In the United States, few issues are more socially divisive than the location of hazardous waste facilities and other environmentally harmful enterprises. Do the negative impacts of such polluters fall disproportionately on African Americans, Hispanics, Native Americans, and Asian Americans? Environmental Injustices, Political Struggles discusses how political, economic, social, and cultural factors contribute to local government officials’ consistent location of hazardous and toxic waste facilities in low-income neighborhoods and how, as a result, low-income groups suffer disproportionately from the regressive impacts of environmental policy.
David E. Camacho’s collection of essays examines the value-laden choices behind the public policy that determines placement of commercial environmental hazards, points to the underrepresentation of people of color in the policymaking process, and discusses the lack of public advocates representing low-income neighborhoods and communities. This book combines empirical evidence and case studies—from the failure to provide basic services to the “colonias” in El Paso County, Texas, to the race for water in Nevada—and covers in great detail the environmental dangers posed to minority communities, including the largely unexamined communities of Native Americans. The contributors call for cooperation between national environmental interest groups and local grassroots activism, more effective incentives and disincentives for polluters, and the adoption by policymakers of an alternative, rather than privileged, perspective that is more sensitive to the causes and consequences of environmental inequities.
Environmental Injustices, Political Struggles is a unique collection for those interested in the environment, public policy, and civil rights as well as for students and scholars of political science, race and ethnicity, and urban and regional planning.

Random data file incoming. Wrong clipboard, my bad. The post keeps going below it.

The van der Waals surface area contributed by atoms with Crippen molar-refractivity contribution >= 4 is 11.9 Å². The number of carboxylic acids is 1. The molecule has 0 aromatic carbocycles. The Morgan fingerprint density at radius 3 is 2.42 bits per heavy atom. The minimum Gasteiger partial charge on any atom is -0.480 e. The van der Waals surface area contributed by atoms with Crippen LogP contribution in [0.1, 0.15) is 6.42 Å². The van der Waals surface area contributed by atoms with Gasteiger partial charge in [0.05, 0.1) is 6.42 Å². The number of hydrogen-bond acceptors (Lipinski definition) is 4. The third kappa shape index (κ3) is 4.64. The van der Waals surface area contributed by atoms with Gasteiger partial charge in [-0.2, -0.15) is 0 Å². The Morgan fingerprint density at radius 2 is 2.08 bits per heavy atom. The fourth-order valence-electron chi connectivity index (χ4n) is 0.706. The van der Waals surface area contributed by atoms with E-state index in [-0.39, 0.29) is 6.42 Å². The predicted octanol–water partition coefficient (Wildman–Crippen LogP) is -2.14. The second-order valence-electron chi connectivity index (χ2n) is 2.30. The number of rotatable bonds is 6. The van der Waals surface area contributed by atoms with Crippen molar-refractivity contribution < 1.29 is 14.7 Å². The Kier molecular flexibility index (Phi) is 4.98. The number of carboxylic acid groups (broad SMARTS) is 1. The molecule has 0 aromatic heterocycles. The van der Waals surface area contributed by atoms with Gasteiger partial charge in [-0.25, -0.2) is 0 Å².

Contributors. C. Richard Bath, Kate A. Berry, John G. Bretting, David E. Camacho, Jeanne Nienaber Clarke, Andrea K. Gerlak, Peter I. Longo, Diane-Michele Prindeville, Linda Robyn, Stephen Sandweiss, Janet M. Tanski, Mary M. Timney, Roberto E. Villarreal, Harvey L. White
"synopsis" may belong to another edition of this title.
"Environmental equity is an important emerging issue in environmentalism, one of growing political significance. With original material on the West and Native American communities on which not very much has been written this valuable collection will attract considerable attention from scholars and policy practitioners alike."--Walter Rosenbaum, University of FloridaAbout the Author:
David E. Camacho is Associate Professor of Political Science at Northern Arizona University.
"About this title" may belong to another edition of this title.
Book Description Duke University Press. Book Condition: New. Brand New. Bookseller Inventory # 0822322420
Book Description Duke Univ. Book Condition: BRAND NEW. BRAND NEW Softcover A Brand New Quality Book from a Full-Time Veteran Owned Bookshop in business since 1992!. Bookseller Inventory # 2591909
Book Description Duke University Press Books, 1998. Paperback. Book Condition: New. book. Bookseller Inventory # M0822322420
Book Description Duke University Press Books, 1998. Paperback. Book Condition: New. Bookseller Inventory # DADAX0822322420
Book Description Duke University Press Books, 1998. Paperback. Book Condition: New. Never used!. Bookseller Inventory # P110822322420
Book Description Duke Univ Pr, 1998. Paperback. Book Condition: Brand New. 232 pages. 9.25x6.25x0.75 inches. In Stock. Bookseller Inventory # zk0822322420
Book Description Duke University Press Books. PAPERBACK. Book Condition: New. 0822322420 New Condition. Bookseller Inventory # NEW7.0422312